"“We all carry our prisons with us. Mine is my past, yours is your morality.”
As the mini-season of Doctor Who ‘standalone movies’ continues, this week we get the first attempt at an actual genre piece – the genre in question being the Western. The show’s tried doing one before, with questionable results in 1965’s The Gunfighters, which gave us this untrammelled musical classic from an offscreen Linda Baron (and, occasionally, Peter Purves):
This episode, however, directly confronts the issue of the Doctor’s morality, and how far he’s prepared to go. We needn’t be too shocked by the gun, which ultimately he declines to use. As with the best stories, he relies on his ingenuity, sending the gunslinger out after decoys to keep the town safe. And when Jex answers his own moral dilemma by blowing himself and his ship to bits, the Doctor’s prepared to see Kahler Tek as a victim as much as a villain, and entrust him with the town’s safekeeping from now on.
If the episode has a notable failing, it’s that it does seem to move quite slowly as a plot. Perhaps that’s due to the complex moral issues being debated by some well-drawn characters, but equally possibly, it’s that Leone influence again. Let’s not forget, Once Upon a Time in the West opens with a whole 15 minute sequence of gunslingers waiting for Charles Bronson’s arrival at a station in which nothing happens – and yet it’s a masterclass in building tension. A Town Called Mercy may not have time in its 45 minute runtime for that kind of operatic grandeur, but it certainly has a more measured pace than last week’s enjoyably frenetic offering.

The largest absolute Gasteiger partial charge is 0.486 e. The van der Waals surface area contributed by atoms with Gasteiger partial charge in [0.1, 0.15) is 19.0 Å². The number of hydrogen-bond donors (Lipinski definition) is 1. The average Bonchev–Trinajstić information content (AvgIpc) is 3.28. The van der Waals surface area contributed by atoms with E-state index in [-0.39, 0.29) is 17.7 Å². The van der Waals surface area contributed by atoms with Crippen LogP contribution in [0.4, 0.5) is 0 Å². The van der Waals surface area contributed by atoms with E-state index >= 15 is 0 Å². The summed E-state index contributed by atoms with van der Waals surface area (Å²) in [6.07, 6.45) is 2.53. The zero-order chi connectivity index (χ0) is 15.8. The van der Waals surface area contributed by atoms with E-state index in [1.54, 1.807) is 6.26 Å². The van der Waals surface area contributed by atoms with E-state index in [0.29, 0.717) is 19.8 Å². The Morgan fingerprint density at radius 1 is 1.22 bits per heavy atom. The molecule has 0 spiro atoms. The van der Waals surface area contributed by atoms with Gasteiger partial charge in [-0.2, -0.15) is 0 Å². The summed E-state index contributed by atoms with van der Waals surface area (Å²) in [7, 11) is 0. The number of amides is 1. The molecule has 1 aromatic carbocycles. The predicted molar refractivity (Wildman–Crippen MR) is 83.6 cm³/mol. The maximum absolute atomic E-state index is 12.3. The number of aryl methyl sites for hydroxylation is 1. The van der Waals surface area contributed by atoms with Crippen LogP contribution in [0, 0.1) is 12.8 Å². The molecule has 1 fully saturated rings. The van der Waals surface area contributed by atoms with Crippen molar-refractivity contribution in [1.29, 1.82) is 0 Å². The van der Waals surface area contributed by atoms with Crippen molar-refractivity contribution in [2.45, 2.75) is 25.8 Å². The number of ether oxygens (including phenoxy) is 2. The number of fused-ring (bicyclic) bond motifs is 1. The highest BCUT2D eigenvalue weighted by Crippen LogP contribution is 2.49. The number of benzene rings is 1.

A pretty good guest cast breathed life into Whithouse’s characteristically thoughtful dialogue (although some of the townsfolk’s American accents seemed a mite shaky). Aside from Browder’s likeable turn as Isaac, the standout was prolific character actor Adrian Scarborough, who imbued the nuanced character of Kahler Jex with pathos and likeability despite his crimes. His description of his people’s afterlife, climbing a rock carrying the souls of all those you’ve wronged, was beautifully written and delivered, giving his ultimate sacrifice a natural tear jerking quality far removed from the show’s frequent contrivance in this area.
Andrew Brooke as the gunslinger was suitably scary while also being sympathetic, not an easy trick to carry off from under all those prosthetics. Mind you, the design was very reminiscent of Red Dwarf’s simulants:
And the idea of a beloved British sci fi show doing a Western also recalled that show’s classic episode Gunmen of the Apocalypse. Not a bad thing necessarily, but difficult to avoid for viewers of my age!
I thought this was an excellent episode, though my love of Westerns probably makes me less than objective here. It had real depth and complexity, while there was enough classic cowboy action to keep kids entertained. There was also some more hinting about Amy and Rory’s life passing by with occasional Doctor-visits, and what may be a developing theme about the Doctor’s morality, something Steven Moffat seems to keep returning to. Overall, another bullseye at making a movie-style episode in a season which so far has been more consistently enjoyable than last year. Next week it’s back to Chris Chibnall on scripting duties, but his effort last week makes me less trepidatious about that than I might once have been…